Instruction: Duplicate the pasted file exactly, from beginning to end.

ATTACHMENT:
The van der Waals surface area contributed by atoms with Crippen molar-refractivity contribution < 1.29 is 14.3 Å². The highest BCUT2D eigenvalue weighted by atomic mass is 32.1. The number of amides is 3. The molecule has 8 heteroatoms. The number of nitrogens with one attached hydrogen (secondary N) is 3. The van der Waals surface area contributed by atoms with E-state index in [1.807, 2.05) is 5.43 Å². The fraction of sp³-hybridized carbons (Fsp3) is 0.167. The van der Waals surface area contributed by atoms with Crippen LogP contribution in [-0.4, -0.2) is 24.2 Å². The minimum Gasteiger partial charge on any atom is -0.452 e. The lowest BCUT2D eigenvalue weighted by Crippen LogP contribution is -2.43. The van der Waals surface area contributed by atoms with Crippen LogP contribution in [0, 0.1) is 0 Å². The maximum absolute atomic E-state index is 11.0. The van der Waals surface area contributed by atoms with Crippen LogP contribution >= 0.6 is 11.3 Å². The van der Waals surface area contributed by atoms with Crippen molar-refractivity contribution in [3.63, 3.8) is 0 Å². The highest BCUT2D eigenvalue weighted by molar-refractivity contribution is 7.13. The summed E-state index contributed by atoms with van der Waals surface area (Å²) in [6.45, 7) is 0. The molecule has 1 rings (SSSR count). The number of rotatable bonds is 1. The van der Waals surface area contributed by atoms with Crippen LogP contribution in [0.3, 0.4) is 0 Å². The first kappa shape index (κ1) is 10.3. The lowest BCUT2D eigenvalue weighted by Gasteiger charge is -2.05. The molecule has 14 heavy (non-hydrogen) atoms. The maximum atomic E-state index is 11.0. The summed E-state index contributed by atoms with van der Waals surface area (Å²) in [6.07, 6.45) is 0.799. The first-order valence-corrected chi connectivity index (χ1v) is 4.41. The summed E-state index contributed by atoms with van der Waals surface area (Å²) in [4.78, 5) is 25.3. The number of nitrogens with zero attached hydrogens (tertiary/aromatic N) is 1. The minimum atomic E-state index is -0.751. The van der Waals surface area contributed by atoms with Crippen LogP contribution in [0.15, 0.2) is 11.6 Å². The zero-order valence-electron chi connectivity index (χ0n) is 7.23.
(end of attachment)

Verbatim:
The van der Waals surface area contributed by atoms with Crippen molar-refractivity contribution < 1.29 is 14.3 Å². The highest BCUT2D eigenvalue weighted by atomic mass is 32.1. The number of amides is 3. The molecule has 8 heteroatoms. The number of nitrogens with one attached hydrogen (secondary N) is 3. The van der Waals surface area contributed by atoms with E-state index in [1.807, 2.05) is 5.43 Å². The fraction of sp³-hybridized carbons (Fsp3) is 0.167. The van der Waals surface area contributed by atoms with Crippen LogP contribution in [-0.4, -0.2) is 24.2 Å². The minimum Gasteiger partial charge on any atom is -0.452 e. The lowest BCUT2D eigenvalue weighted by Crippen LogP contribution is -2.43. The van der Waals surface area contributed by atoms with Crippen LogP contribution in [0, 0.1) is 0 Å². The maximum absolute atomic E-state index is 11.0. The van der Waals surface area contributed by atoms with Crippen LogP contribution >= 0.6 is 11.3 Å². The van der Waals surface area contributed by atoms with Crippen molar-refractivity contribution in [3.63, 3.8) is 0 Å². The highest BCUT2D eigenvalue weighted by molar-refractivity contribution is 7.13. The summed E-state index contributed by atoms with van der Waals surface area (Å²) in [6.45, 7) is 0. The molecule has 1 rings (SSSR count). The number of rotatable bonds is 1. The van der Waals surface area contributed by atoms with Crippen LogP contribution in [0.3, 0.4) is 0 Å². The first kappa shape index (κ1) is 10.3. The lowest BCUT2D eigenvalue weighted by Gasteiger charge is -2.05. The molecule has 14 heavy (non-hydrogen) atoms. The maximum atomic E-state index is 11.0. The summed E-state index contributed by atoms with van der Waals surface area (Å²) in [6.07, 6.45) is 0.799. The first-order valence-corrected chi connectivity index (χ1v) is 4.41. The summed E-state index contributed by atoms with van der Waals surface area (Å²) in [4.78, 5) is 25.3. The number of nitrogens with zero attached hydrogens (tertiary/aromatic N) is 1. The minimum atomic E-state index is -0.751. The van der Waals surface area contributed by atoms with Crippen LogP contribution in [0.15, 0.2) is 11.6 Å². The zero-order valence-electron chi connectivity index (χ0n) is 7.23.